TBIJ reporting suggests Toloka has continued to work with NTechLab, and potentially Tevian, after they were sanctioned by the EU in July 2023. Screen recordings of gig workers performing the same NTechLab task were posted to YouTube within a day of each other in September 2023, and in one the phone used to complete the task briefly shows news headlines from September 4.

A screenshot of a single Tevian task was also posted anonymously to a Facebook group for Toloka workers in December 2023, although it is unclear when this was posted to the platform.

The EU has sanctioned more than 2,000 individuals and companies since the invasion of Ukraine, but enforcement remains patchy, according to research by the defence think tank RUSI.

Toloka says that the engagement with the sanctioned entities was all done via a Russian subsidiary company. “If those companies are sanctioned, then making resources available to them is prohibited,” said one EU diplomat.

“The moment they receive payments from a sanctioned company, so the moment this transfer enters an EU banking system, it should be frozen.”

“The question is… are they doing trade with those sanctioned entities directly? Then it would be a direct violation of sanctions.”

A Brussels-based EU sanctions lawyer said: “I cannot say with absolute certainty that EU law would apply, but what I can tell is that the EU company would likely be at risk of being viewed as engaging in a business that may contravene sanctions.”

A task on the Toloka platform for NTechLab

Tevian and NTechLab’s contribution to Moscow’s surveillance system only sharpens the issue for Toloka. The relationship represents a sliver of the global gig economy in which workers from lower and middle income countries accept low-paid work to support the world’s biggest tech companies.

Toloka has sourced workers for Tevian and NTechLab to improve the software that identifies individuals. TBIJ reporting found workers in India, Turkey, Pakistan and Bangladesh had done tasks for the two companies, either providing photos to build their image libraries or labelling footage to improve automatic recognition of people and actions, since 2019.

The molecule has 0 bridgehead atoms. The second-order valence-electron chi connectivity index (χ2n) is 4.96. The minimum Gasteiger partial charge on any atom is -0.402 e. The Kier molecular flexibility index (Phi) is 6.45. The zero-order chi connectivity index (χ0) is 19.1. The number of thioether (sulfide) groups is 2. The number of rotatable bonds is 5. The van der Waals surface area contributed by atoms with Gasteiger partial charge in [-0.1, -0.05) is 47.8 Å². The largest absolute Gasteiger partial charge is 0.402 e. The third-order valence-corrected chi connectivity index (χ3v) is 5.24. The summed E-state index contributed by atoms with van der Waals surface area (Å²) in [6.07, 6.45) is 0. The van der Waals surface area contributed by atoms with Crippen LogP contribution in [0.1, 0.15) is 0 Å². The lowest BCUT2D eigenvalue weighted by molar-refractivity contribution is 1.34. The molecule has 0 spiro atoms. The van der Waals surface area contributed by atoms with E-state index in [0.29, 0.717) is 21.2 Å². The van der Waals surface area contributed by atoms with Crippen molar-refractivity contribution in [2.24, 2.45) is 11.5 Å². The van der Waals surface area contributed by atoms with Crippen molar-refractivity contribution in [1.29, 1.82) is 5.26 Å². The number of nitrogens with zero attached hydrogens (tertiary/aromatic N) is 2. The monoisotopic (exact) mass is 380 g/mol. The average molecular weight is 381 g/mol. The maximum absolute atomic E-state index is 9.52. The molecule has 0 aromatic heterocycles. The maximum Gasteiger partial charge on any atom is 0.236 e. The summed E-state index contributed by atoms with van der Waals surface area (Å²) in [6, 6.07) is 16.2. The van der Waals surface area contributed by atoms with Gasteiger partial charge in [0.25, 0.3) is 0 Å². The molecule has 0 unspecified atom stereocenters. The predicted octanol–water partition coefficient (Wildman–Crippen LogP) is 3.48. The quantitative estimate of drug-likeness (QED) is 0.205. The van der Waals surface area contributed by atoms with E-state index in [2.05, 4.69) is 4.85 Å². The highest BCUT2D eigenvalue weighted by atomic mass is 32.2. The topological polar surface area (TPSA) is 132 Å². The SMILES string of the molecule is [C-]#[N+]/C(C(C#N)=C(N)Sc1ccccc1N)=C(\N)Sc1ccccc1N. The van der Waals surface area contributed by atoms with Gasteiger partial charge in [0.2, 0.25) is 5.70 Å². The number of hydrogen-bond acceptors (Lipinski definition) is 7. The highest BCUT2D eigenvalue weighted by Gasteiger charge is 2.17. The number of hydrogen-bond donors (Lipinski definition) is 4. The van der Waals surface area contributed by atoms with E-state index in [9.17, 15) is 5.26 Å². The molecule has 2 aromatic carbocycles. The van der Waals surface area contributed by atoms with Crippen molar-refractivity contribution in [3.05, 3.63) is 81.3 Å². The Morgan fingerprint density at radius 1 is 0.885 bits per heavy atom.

Santosh*, a Toloka worker based in India, was concerned to learn that the tasks he had done for NTechLab might have contributed to politically-motivated surveillance. “If it is to help the government then this is good, but if they are using this for a bad purpose then this is definitely harmful for the entire society,” he said.

“Nobody knows how they are training the data and what they will do in future. So it's a great risk for the entire world I think.”

Facial recognition software, like that produced by Tevian and NTechLab, uses a branch of machine learning in which models are trained on vast libraries of images and eventually learn to recognise patterns in the geometry of faces.

In a typical data collection task, NTechLab requested photos from people of “Afro, Latino, Asian” ethnicity, offering $0.50 for 5 photos. Facial recognition software generally underperforms on non-white faces, in part because existing data sets skew white, and this task appears to be designed to improve performance on specific ethnic groups.

Tasks posted by Tevian were related to “facial liveness”, a feature which both Tevian and NTechLab sell as a core part of their facial recognition product and is used to distinguish a real person from an image or video.